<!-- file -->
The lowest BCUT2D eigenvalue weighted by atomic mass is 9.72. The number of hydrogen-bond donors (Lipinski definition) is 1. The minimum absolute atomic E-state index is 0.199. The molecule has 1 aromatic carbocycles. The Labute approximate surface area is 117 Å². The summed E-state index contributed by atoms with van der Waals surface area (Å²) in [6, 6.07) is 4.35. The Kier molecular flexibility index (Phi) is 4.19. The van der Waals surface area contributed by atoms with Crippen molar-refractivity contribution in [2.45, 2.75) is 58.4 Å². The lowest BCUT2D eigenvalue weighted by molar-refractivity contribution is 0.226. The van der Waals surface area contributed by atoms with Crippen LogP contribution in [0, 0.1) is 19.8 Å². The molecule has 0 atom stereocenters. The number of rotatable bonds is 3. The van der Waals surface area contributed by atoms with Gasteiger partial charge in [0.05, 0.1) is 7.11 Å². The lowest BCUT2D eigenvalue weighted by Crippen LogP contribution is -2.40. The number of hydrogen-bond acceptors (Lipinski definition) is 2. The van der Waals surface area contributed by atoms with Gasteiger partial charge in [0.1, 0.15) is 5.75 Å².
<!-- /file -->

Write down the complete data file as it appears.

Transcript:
The lowest BCUT2D eigenvalue weighted by atomic mass is 9.72. The number of hydrogen-bond donors (Lipinski definition) is 1. The minimum absolute atomic E-state index is 0.199. The molecule has 1 aromatic carbocycles. The Labute approximate surface area is 117 Å². The summed E-state index contributed by atoms with van der Waals surface area (Å²) in [6, 6.07) is 4.35. The Kier molecular flexibility index (Phi) is 4.19. The van der Waals surface area contributed by atoms with Crippen molar-refractivity contribution in [2.45, 2.75) is 58.4 Å². The lowest BCUT2D eigenvalue weighted by molar-refractivity contribution is 0.226. The van der Waals surface area contributed by atoms with Crippen LogP contribution in [0, 0.1) is 19.8 Å². The molecule has 0 atom stereocenters. The number of rotatable bonds is 3. The van der Waals surface area contributed by atoms with Gasteiger partial charge in [0.05, 0.1) is 7.11 Å². The lowest BCUT2D eigenvalue weighted by Crippen LogP contribution is -2.40. The number of hydrogen-bond acceptors (Lipinski definition) is 2. The van der Waals surface area contributed by atoms with Gasteiger partial charge in [0.1, 0.15) is 5.75 Å².